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One of the oil and gas industry’s most talked about emerging frontiers—but perhaps least understood in terms of familiar metrics—is the Arctic region. The Arctic refers to a portion of the globe above 66.5o N latitude that is roughly the size of Africa. Encompassing about 6% of the Earth’s surface, the Arctic consists of about one-third land, one-third continental shelf, and one-third waters deeper than 500 m (Budzick. 2009).
The Arctic contains portions of eight countries: Canada, Denmark (Greenland), Finland, Iceland, Norway, Russia, Sweden, and the United States. I cannot imagine any other region on Earth this large that has had so few efforts to explore for, develop, and produce hydrocarbons.
Indigenous people of the Arctic have known for centuries about oil seeps along the coastal plains, and even used pitch as a sealant on canoes. Back in 1789, oil seeps along the Mackenzie River, located within Canada, were reported by Russian settlers in Alaska (Bishop. 2011). Shell geologists first investigated Alaska’s oil potential in 1918. Sub-arctic oil was first discovered in Canada’s Northwest Territories in the 1920s. Russian geoscientists began exploring northern Siberia during World War II, and made their first major oil and gas discoveries there in the early 1960s (Bishop. 2011).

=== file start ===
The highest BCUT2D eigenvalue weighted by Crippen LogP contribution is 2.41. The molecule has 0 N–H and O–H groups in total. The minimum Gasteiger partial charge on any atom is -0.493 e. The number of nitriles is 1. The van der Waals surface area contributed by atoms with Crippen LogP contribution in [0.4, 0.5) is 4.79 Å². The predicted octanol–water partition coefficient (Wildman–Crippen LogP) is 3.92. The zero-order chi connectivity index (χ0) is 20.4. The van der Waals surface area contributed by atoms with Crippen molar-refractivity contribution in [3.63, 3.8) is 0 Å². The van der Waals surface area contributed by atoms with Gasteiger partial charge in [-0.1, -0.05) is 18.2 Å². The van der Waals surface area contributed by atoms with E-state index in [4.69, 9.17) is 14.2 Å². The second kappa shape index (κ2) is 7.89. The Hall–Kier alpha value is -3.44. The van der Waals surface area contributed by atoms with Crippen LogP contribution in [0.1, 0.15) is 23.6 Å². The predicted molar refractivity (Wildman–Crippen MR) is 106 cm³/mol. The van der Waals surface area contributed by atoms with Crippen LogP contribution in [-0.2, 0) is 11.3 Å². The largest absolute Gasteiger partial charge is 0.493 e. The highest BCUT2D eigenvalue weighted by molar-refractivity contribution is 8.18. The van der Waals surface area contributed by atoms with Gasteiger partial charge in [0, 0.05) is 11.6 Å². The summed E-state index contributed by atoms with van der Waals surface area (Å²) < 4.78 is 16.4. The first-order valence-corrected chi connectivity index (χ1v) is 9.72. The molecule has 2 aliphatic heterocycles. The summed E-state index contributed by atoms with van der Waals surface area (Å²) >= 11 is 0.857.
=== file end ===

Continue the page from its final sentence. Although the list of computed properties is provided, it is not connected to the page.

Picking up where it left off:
The first US federal lease sale on Alaska’s North Slope was held in 1958, and the first offshore lease sale in the Beaufort Sea in 1979. From the 1960s through the late 1980s, oil was discovered at Prudhoe Bay, gas was discovered in the Barents Sea, and the first exploration wells were drilled in the US Chukchi Sea.
After a period of inactivity due to low oil prices, exploration resumed in Canada’s Mackenzie Delta region in 2000, and in the US portion of the Beaufort Sea in 2005. The 5-month 2010 US moratorium on new deepwater drilling had an adverse impact on US Arctic drilling activity, and political and environmental opposition to Arctic exploration has been tougher since the moratorium was lifted, both in the US and elsewhere.